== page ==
With another one of those great Brooksian lines, Daniel attracts a woman in what must be the unlikeliest of places to meet a woman. At a Judgment City comedy club, the stand-up asks Daniel how he died. “On stage, like you,” he replies. In a room of largely senior citizens, Julia laughs and takes the chance to approach him. She’s sincere and delightful and, played by Meryl Streep, she’s instantly lovable. The two of them walk and talk, and in a few brief scenes Brooks makes us believe that Daniel and Julia fall naturally in love. Her own judgment case is far less concerning than Daniel’s, however; she led an extraordinary life of bravery and honesty, and so they’re looking at fewer days. Such people get better treatment in Judgment City, Daniel discovers, as he walks Julia to her room at The Majestic Hotel (the afterlife’s Hilton), which boasts free champagne and a Jacuzzi tub in her room. What’s more, her prosecutor considers it a privilege to watch scenes from her life; for Lena Foster, it’s certainly much more of a chore. But whenever Daniel asks someone in charge about the preferential treatment, he’s pooh-poohed or altogether ignored. And when he asks for an explanation, he’s told “You wouldn’t understand. I don’t mean that as an insult. I mean it literally.” It’s one of the downfalls of being a littlebrain.
Daniel’s judgment consists of a number of humiliating moments where he acts in unbecoming ways and behaves like a cowardly schlub. He’s forced to sit in a chair and watch moments from his life, and afterward, the attorneys make their arguments on the merits or shortcomings of that particular moment. Daniel can make remarks too, but he relies on Bob Diamond for instruction. Since he didn’t live an especially dignified life, Brooks sits through the regretful procession of moments with a miserable, embarrassed look on his face. In one sequence, Daniel practices a job interview with his wife and plays out demanding a $65 thousand salary for himself; when the actual job interview arrives, he accepts the first offer of $49 thousand because he’s afraid to negotiate. When Bob Diamond shows a sequence where Daniel broke his leg in a snowmobiling accident and crawled several miles to safety, Lena Foster debunks it, citing that a survival instinct is not bravery. Daniel cannot win. She also critiques him passing on an opportunity to invest in Casio before they went public (he puts his money into cattle, instead), and shows a misjudgment montage that paints him as a buffoon—half of the moments fear-based, half just stupid.
Brooks played these insecure mensch roles before Defending Your Life and after it. He does it splendidly here and remains likable throughout the film, as well as his other efforts (see Modern Romance, Mother, or The Muse). Daniel has led a despicable life of cowardice and safety; he’s not a bad guy, just neurotic. That his character still feels redeemable is a testament to Brooks’ screen presence and general affability. In a sequence where he and Julia visit an Italian restaurant (all you can eat, of course), Julia embraces the concept, loudly slurping endlessly long pasta noodles and giggling throughout. Daniel, spotting Lena Foster at a nearby table, worries that he’s being judged for Julia’s free-spiritedness. His embarrassment and fear of being judged in life has carried over to the afterlife, to such a degree that even when Julia invites him up to her room, he doesn’t go—he’s afraid the sex might be bad, and then their effortless love will be ruined; he’s afraid of consequences; and ultimately, he’s afraid to be happy and take chances. Of Streep, not much is required in the acting department, except that she portray a lighthearted and sweetly charming woman, which she can do without straining her acting muscles.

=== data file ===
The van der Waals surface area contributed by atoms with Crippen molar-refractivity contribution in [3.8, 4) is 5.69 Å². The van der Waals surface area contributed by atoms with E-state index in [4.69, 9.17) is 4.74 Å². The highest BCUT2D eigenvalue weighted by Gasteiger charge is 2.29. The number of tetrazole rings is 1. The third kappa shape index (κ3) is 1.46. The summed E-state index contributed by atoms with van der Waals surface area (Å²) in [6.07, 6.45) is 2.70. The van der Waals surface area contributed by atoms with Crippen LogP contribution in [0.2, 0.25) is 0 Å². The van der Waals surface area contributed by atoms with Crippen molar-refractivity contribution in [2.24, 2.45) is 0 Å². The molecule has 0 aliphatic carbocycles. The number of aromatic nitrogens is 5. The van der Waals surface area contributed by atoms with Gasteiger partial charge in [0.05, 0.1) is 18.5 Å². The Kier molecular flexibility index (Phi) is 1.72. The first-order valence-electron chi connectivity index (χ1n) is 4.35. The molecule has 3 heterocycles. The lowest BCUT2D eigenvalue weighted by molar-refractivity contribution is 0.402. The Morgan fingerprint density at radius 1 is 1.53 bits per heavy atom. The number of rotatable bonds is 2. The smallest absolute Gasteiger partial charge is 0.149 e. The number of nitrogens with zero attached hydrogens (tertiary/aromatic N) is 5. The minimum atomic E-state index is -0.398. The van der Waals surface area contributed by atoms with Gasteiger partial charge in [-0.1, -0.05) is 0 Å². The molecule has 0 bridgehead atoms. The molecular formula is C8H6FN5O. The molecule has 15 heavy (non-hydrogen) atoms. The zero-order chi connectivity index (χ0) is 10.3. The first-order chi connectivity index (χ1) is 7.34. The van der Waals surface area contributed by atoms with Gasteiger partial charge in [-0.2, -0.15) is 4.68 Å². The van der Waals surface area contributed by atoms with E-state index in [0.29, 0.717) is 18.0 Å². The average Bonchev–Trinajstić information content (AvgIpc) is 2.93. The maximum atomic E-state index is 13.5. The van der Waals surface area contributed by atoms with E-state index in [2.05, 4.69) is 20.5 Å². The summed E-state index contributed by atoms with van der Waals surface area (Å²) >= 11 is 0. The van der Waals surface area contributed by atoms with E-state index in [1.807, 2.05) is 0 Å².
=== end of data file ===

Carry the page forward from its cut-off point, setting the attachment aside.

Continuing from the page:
The ending may be predictable, but it’s no less joyous, romantic, or heartwarming. Judgment has been passed. Julia will move on to the next level of existence. Daniel will not, the smoking gun in his case being when he turned down Julia out of fear. Once again Daniel’s apprehensions have held him back from what he wants. Defeated, he’s directed to walk on the yellow line to a group of buses that will take some people back to Earth to try again, while others are sent onward to wherever people go after Earth. All at once, Daniel hears Julia calling out his name. She’s a few buses down. When he sees her, he begins banging on the glass and unfastening his seatbelt. He escapes the bus and chases after her, but the doors to her transport are locked. Back in Judgment City, Daniel’s judges, Lena Foster, and Bob Diamond all watch with admiration. Daniel has grown so much that he will defy the rules of the afterlife for love. The doors to Julia’s bus open, and the two are reunited in a blissful embrace, traveling together into whatever kind of life they’re expected to live next. They might end up being space amoebas or something else out-there, but at least they’ll be together.
There are a lot of superlatives and hyperbolic statements in this appreciation of Brooks’ film, but it’s just that kind of comedy. It makes you smile endlessly and warms your heart. And its humor is pleasant, PG-rated, yet filled with a subtle wit that, more than any other Brooks film, ends in pure optimism. Of course, the old scientific myth that humans only use a small percentage of their brain has since been debunked and, in a way, invalidates the entire concept of Defending Your Life. But no matter. Such scientific reality has no place in a comic fantasy like this; the film plays by its own well-established, much-discussed rules, which can lead one into to a speculative How would I be judged? discussion. Beyond the blithe romance at the film’s center, losing yourself in the discovery of Judgment City and how it operates are among the most joyful components of Brooks’ film. He makes the afterlife seem safe, unthreatening, and familiar, in turn removing many of our apprehensions about the frightening notion of death. Above all, his assessment of existence as fear management on an existential scale simplifies life and serves as an achievable ideal. Consider your own life under this lens and you might start living it differently. How many films can do that?